A Teacher’s Story

Veteran Philadelphia teacher Frank Burd tells his own story about the violence that plagues Philly’s schools, the incredible support he received from the community, and his ongoing fight to recover

To recount what happened in the hall that morning, I can only repeat what I’ve been told by numerous ­eyewitnesses. I remember nothing of the assault. That in itself is quite a blessing.

Apparently, I was in the hall at Germantown High School, where I’d been a teacher since 2001. I was walking with an iPod in my hand. I have no idea where I might have been going. I do know that the phone in my room wasn’t working. Perhaps I was looking for someone.

Anyway, Donte Boykin, the student in my class whose iPod set everything in motion, was following me. I saw this on the surveillance tape, weeks later, in the hospital. I then disappear into a crowd, pushed from the back by Donte.

I seem to have become a volleyball between Donte and James Footman, a student with a troubled past who shouldn’t have been in the hallway, who probably shouldn’t even have been at Germantown, because of his violent history.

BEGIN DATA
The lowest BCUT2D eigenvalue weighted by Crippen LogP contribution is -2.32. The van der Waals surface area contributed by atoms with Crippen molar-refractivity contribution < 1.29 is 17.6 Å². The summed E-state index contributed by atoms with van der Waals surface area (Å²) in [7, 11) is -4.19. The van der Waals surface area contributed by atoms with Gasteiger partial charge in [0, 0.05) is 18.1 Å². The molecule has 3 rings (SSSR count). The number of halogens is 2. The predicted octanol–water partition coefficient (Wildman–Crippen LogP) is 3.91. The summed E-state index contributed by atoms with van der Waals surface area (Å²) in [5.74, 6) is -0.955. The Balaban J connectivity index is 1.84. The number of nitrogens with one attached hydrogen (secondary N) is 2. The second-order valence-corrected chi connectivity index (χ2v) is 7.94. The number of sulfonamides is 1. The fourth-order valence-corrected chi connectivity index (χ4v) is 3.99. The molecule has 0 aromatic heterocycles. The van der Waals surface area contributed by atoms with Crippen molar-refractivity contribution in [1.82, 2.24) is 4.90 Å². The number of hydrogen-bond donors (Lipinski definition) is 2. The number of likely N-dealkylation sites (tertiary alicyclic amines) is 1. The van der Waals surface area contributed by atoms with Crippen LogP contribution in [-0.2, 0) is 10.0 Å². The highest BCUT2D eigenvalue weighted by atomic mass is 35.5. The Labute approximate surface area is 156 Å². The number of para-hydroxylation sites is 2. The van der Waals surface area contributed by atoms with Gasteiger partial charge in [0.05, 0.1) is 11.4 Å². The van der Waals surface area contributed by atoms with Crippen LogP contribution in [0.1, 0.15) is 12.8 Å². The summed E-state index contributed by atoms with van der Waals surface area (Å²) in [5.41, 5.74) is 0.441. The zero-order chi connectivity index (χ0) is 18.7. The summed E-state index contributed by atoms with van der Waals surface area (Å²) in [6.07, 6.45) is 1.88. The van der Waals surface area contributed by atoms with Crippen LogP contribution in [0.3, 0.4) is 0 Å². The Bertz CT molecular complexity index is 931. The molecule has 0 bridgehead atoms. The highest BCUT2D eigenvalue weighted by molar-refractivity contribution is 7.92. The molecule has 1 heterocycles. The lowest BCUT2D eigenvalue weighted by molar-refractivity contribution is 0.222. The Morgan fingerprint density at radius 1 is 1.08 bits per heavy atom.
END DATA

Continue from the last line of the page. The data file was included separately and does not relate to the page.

I can’t imagine how I was shoved back and forth between them, but that’s what the reports say. The second time I landed in Footman’s arms, he hit me. The reports say I was punched a few times. They say that as I stumbled away, he pursued me and punched me again, driving me to the ground. They say that on the way down, I crashed into the lockers. Was it there that I received the gash to my head?

Someone took a picture with a cell phone of me lying passed out on the floor, my head in a pool of my own blood. They tell me that I had at least one and maybe more seizures. They tell me that I soiled myself. My friend Beckey still has the clothes I wore somewhere, in a plastic bag.